Well below normal yearly rainfall has resulted in expanding and worsening drought conditions across parts of the state.
According to the latest Drought Monitor report, released on June 15th, 23 percent of the state including much of Western Mississippi were experiencing abnormally dry conditions with over 3 percent of this area indicated as experiencing moderate drought conditions. The abnormally dry coverage area over Western Mississippi is an indication that the area is going into a drought with short-term dryness that could slow planting, growth of crops or pastures. The moderate drought coverage area that is developing indicates some damage to crops and pastures with streams, reservoirs, or wells running low and some water shortages developing or imminent.
Rainfall across Western Mississippi is ranging from 10 to 18 inches below normal since the beginning of the year with much of the deficits coming since mid April, which is normally one of the wettest months of the year but was unusually dry across much of the state.
ewly budding and growing vegetation, which extracted moisture from the soils combined with the below normal rainfall and persistent hot conditions to also contribute to the worsen of the abnormally dry conditions. Soil moisture was running some 2 to 5 inches below normal across this area.
So far this month, rainfall has ranged from only 5 to 25 percent of normal in parts of the Delta with precipitation, 25 to 50 percent of normal over the remainder of Western Mississippi.
In Vicksburg, one of the areas indicated in moderate drought conditions, is 17 inches below normal for the year with only 14.78 inches of rainfall oppose to the normal of 31.88 inches by June 19th. In Greenville, also indicated as one of the driest locations in Western Mississippi, was running 14.68 inches below normal with only 14.79 inches of rainfall oppose to the normal of 29.47 inches by June 19th.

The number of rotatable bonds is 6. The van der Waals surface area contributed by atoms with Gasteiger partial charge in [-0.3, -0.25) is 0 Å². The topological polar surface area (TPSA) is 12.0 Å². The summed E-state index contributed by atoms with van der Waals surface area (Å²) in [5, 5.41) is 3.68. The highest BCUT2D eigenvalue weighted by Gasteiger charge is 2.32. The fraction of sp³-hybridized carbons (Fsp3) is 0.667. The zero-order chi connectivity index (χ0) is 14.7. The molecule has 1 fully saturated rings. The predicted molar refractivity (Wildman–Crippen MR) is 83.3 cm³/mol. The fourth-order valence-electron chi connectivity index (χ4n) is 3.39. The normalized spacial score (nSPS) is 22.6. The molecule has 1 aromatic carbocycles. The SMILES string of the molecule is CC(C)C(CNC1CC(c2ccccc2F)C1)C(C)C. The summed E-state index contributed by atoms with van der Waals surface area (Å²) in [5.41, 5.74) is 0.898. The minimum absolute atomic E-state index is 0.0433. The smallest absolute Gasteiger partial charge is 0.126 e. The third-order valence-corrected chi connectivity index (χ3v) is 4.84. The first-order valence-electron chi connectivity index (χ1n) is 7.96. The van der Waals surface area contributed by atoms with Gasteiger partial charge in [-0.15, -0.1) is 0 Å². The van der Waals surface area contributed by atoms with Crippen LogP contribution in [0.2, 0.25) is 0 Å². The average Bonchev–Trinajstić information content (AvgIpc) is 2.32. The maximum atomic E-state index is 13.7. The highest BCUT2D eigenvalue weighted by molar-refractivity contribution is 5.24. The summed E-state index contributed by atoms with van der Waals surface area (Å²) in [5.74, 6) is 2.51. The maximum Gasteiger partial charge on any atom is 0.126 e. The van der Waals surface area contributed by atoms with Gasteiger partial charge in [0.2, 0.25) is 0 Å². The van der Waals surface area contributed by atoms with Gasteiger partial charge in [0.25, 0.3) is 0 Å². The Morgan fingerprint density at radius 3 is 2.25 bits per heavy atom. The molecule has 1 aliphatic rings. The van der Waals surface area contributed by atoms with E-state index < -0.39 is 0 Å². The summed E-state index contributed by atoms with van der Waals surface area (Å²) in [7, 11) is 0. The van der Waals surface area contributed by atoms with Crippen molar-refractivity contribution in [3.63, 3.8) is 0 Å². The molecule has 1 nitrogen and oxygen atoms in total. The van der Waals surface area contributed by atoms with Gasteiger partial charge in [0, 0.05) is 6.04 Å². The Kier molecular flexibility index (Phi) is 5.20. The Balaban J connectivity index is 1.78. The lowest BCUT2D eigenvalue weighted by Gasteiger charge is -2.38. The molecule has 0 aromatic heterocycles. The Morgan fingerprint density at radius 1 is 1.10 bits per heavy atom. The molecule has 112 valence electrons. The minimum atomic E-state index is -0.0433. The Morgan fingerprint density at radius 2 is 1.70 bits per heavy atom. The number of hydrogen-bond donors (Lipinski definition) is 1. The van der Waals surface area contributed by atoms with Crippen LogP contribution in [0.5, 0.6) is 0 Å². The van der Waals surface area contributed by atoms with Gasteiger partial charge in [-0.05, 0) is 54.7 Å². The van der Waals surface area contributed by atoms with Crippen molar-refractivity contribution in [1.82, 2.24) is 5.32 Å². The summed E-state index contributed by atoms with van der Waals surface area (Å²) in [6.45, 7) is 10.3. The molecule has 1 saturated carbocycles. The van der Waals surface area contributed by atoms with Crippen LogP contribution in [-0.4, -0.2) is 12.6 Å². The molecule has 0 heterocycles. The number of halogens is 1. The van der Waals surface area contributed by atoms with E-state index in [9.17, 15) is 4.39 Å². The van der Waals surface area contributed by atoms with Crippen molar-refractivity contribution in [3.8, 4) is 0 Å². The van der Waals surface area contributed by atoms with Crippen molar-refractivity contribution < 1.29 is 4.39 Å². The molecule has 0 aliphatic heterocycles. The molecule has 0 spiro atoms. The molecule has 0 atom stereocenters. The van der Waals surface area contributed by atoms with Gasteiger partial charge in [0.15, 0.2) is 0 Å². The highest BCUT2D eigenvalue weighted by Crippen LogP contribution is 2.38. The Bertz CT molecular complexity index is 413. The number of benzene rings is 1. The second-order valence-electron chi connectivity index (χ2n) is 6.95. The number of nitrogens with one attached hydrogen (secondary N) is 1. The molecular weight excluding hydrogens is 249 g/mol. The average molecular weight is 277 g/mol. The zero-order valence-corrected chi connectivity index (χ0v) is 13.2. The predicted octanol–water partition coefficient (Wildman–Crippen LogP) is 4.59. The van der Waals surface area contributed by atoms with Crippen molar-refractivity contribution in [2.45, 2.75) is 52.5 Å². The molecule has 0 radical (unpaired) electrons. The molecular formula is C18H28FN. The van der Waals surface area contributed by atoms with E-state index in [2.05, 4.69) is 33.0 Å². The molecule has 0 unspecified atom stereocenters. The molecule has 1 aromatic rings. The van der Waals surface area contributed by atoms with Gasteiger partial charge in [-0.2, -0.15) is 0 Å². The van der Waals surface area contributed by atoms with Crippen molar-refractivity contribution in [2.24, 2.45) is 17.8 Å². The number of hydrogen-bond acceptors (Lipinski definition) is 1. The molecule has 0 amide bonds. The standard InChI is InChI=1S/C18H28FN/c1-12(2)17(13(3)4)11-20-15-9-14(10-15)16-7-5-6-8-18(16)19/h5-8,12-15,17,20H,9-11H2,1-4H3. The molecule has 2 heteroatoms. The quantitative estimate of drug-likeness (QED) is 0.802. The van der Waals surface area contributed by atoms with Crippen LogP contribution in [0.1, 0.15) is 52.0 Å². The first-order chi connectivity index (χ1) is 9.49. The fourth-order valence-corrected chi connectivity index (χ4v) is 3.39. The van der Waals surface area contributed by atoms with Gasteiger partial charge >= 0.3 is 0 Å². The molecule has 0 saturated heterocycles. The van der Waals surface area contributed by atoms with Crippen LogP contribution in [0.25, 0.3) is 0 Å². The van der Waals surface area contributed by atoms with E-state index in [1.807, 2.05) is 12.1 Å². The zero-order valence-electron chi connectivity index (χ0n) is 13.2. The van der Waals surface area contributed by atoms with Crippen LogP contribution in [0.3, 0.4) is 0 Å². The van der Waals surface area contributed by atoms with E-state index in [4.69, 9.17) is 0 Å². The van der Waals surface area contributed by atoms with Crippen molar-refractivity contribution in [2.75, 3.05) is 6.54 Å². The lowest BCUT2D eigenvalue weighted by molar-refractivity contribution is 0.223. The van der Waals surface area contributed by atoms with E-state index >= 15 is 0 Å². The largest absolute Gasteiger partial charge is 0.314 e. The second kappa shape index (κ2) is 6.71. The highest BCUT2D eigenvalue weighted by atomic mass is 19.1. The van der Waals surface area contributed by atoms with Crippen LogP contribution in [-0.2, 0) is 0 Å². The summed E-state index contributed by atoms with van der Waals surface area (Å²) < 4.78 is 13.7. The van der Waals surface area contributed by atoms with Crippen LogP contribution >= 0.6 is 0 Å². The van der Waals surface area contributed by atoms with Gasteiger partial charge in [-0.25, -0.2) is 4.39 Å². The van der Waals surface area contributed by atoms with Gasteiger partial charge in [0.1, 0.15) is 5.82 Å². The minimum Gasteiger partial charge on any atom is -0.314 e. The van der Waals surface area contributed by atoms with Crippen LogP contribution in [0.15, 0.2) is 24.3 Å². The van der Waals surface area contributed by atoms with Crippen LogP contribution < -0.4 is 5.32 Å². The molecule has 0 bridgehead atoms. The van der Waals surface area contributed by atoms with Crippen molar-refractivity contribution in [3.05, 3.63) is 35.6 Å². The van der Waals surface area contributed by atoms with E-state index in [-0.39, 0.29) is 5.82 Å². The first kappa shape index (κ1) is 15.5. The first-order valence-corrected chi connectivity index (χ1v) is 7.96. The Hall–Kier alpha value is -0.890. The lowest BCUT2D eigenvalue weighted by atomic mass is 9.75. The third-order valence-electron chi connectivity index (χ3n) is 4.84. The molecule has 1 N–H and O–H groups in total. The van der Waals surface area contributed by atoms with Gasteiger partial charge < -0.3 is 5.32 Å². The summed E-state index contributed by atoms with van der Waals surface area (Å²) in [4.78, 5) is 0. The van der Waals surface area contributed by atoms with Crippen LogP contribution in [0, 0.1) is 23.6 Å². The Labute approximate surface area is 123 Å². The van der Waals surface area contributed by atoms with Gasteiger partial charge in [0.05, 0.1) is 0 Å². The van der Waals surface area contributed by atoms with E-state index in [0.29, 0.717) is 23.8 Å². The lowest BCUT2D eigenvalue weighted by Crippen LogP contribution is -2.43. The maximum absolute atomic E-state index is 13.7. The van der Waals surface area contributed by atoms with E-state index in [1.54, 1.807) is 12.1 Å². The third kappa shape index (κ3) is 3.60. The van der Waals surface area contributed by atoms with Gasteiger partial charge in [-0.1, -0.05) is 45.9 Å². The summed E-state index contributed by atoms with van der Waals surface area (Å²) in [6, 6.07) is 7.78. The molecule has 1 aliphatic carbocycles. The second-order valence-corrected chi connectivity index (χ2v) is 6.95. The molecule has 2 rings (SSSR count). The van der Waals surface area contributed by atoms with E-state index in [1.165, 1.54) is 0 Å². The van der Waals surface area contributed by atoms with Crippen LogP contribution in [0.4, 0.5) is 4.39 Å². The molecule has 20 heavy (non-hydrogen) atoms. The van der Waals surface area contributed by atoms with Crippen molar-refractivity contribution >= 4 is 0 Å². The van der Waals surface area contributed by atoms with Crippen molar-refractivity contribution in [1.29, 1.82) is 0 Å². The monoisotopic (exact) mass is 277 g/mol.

Abnormally dry conditions are beginning to expand into Central Mississippi, where the capital city of Jackson is nearly 9 inches below normal for the year with 20.29 inches of rainfall oppose to the normal of 29.11 by June 19th.
The outlook does not look any better.
According to the National Weather Service, a high pressure ridge that has kept much of the region mainly dry and hot is expected to remain dominate for the next week to 10 days with only isolated to scattered mainly afternoon and evening thunderstorms. These will only bring highly localized relief from the current dry conditions.
The continued dry conditions will have major implications as the summer progresses.
If no widespread rain relief occurs, a long and very hot summer with 100 degree temperatures will become more likely. In June of 2009, a similar weather situation setup across Central and Southern Mississippi with well below normal rainfall with a hot dome of high pressure in place. As a result, by the end of June and beginning of July 2009, high temperatures easily soared near to over 100 degrees for several days, breaking numerous records, making it one of the driest and one of the hottest months of June on record for many locations including Jackson. (Note: The drier the soil conditions, the hotter temperatures can get, similar to a desert oppose to a wet and moist ground, in which some of the sun’s energy is lost to evaporating the moisture, limiting temperatures from reaching their max potential)